Category Archives: Well-being

We Were Made for This – a thank you to Clarissa

Adapted from Clarissa Pinkola Estes – ‘We were made for this’

I recently returned from a silent solo retreat, where the words of Clarissa Pinkola Estes kept circling around in my head. I had no wifi or any of the usual distractions, so I reached for pen and paper and wrote the words down. Even though I have read her prose several times in the last 20 years, I was surprised at how much I remembered of “We Were Made For This”. I am publishing this on my blog exactly as I penned it as I sat in my little cabin in the Brecon Beacons. I send this out with love and good wishes to all who have seen glaring wrongs that need to be righted and have felt diminished by the seeming immensity of this task. 

‘For some of us, these times seem too dark to ever see light again. The immense challenge of correcting the imbalances and of righting the wrongs seem too great to take on. But, I would like to take your hands for a moment and assure you that you are built well for these times. Despite your pangs of doubt, your frustrations in a-righting all that needs change right now, or even your feelings that you have lost the map entirely, you are not without resource, and you are not alone.

Look out over the choppy water; there are millions of righteous souls on the waters with you. Take heart; you are not alone.

We have been in training for dark times such as this for a long time.  For many decades, worldwide, souls just like us have been put down, metaphorically or literally, left for dead in so many ways over and over — brought down by naiveté, by lack of love, by being ambushed and assaulted by those following the wrong star and being convinced following any other is grounds for persecution, and by various personal shocks and heartbreaks over time. All of this, and more, can be overcome.

We all have a heritage and history of being gutted, and yet remember this especially … we have also, of necessity, perfected the knack of resurrection.

Over and over again haven’t we been the living proof that that which has been exiled, lost, or demeaned – can be restored to life again? This is as true and sturdy a prognosis for the wounded world around us as it was for our own wounded selves.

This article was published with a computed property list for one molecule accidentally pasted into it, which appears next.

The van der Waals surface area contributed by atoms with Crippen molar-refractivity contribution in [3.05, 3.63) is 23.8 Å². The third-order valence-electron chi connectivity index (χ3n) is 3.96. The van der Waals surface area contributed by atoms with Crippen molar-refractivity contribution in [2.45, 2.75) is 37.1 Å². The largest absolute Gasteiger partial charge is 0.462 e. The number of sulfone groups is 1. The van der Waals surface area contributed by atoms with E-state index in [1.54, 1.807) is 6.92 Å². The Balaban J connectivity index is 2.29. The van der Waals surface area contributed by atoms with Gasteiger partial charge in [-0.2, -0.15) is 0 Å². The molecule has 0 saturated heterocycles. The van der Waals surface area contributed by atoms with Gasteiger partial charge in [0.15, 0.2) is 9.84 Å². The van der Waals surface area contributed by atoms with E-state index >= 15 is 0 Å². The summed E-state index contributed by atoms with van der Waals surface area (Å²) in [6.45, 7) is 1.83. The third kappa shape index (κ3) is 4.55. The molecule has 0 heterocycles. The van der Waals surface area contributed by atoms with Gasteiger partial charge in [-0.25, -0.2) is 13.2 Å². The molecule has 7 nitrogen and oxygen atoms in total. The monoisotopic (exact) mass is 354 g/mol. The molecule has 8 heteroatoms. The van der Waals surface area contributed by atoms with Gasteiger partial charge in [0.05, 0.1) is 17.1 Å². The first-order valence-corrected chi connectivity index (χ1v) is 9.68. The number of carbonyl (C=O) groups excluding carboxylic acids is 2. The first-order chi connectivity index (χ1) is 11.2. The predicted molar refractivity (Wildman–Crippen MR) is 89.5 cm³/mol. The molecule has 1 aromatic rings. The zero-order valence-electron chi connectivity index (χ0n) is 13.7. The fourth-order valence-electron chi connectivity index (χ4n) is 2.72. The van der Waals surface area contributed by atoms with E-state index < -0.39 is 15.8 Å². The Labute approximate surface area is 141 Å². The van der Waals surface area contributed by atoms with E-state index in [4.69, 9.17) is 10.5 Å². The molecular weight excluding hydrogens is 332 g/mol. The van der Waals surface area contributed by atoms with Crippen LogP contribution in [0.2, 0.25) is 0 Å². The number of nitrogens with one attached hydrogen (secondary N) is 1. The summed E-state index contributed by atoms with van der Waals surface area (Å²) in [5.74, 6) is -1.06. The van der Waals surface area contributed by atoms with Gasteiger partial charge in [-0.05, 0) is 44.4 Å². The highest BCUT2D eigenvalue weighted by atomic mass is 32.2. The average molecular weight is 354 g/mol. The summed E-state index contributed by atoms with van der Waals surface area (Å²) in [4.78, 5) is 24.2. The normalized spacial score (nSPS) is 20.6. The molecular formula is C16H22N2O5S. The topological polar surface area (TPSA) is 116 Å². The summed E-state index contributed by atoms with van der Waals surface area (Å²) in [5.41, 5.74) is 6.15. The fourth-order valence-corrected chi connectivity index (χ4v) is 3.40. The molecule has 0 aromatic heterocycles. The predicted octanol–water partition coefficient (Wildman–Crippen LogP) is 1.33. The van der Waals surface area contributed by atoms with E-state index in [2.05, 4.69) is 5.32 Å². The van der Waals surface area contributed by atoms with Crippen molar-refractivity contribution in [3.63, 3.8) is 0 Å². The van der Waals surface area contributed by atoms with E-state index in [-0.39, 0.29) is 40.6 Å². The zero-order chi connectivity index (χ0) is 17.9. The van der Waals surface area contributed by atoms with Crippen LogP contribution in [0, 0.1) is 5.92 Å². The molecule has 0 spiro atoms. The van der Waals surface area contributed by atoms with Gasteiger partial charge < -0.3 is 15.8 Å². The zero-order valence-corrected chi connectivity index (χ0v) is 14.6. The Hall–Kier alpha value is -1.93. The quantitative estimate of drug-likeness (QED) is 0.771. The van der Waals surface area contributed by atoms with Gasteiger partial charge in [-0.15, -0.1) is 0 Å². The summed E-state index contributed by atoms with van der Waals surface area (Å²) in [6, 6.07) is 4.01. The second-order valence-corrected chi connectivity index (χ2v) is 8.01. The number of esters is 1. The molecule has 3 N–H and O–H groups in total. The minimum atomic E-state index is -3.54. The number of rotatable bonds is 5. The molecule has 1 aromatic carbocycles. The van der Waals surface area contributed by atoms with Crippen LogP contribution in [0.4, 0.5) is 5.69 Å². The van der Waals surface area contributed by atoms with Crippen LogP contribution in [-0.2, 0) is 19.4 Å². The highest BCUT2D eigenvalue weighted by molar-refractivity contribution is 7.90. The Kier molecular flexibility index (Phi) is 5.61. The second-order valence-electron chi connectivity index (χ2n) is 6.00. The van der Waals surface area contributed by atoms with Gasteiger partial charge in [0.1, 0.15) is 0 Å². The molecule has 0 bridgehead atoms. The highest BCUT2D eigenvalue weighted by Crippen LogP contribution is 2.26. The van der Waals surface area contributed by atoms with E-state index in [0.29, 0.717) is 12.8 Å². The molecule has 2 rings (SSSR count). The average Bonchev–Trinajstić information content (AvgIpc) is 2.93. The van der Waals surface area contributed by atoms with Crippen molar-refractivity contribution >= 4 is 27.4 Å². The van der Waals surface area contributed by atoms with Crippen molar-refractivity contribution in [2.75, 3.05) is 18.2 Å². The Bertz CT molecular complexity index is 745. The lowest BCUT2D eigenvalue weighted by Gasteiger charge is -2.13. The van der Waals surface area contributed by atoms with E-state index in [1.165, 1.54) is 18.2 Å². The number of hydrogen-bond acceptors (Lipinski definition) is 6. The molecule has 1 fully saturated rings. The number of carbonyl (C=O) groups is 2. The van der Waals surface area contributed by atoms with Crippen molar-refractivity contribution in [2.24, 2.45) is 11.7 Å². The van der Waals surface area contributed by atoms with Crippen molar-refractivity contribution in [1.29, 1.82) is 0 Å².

…Though we are not invulnerable, our resilience and strength  supports us to laugh in the face of cynics who say “fat chance,” and “management before mercy,” and other evidences of complete absence of soul sense. This, and our having been ‘to Hell and back’ on at least one momentous occasion, makes us seasoned vessels for certain. Even if you do not feel that you are, you are.

Even if your puny little ego wants to contest the enormity of your soul being up for the challenge,  the smaller self can never for long subordinate the larger Self. In matters of huge importance and life purpose,  you have surpassed the benchmarks many times. Believe the evidence of any one of your past challenges and trials. Here it is: Are you still standing? The answer is, Yes! Yes, you are…even if you feel a weariness….yes, you are still standing.  If you are still standing, ragged flags or not, you are able. Thus, you have passed the bar. And even raised it. You are seaworthy.

…In any dark time, there is a tendency to veer toward overwhelm with how much is wrong in the world. Do not focus on that. Do not make yourself ill with overwhelm. There is a tendency, too, to fall into being weakened by putting your awareness on what is outside your reach, by what cannot yet be. Do not focus there. That is “spending the wind without raising the sails.” It is a waste of your energy and will not be helpful for you or us.

We are needed, that is all we can know. And though we meet resistance, we more so will meet great souls who will hail us, love us and guide us, and we will know them when they appear. You have all the resource you need to ride any wave, to surface from any trough. Our job, our opportunity, is to sail forward now.

One of the most important steps you can take to help calm the storm is to not allow yourself to be taken in a flurry of overwrought emotion or despair – thereby accidentally contributing to the swale and the swirl. Ours is not the task of fixing the entire world all at once, but of stretching out to mend the part of the world that is within our reach.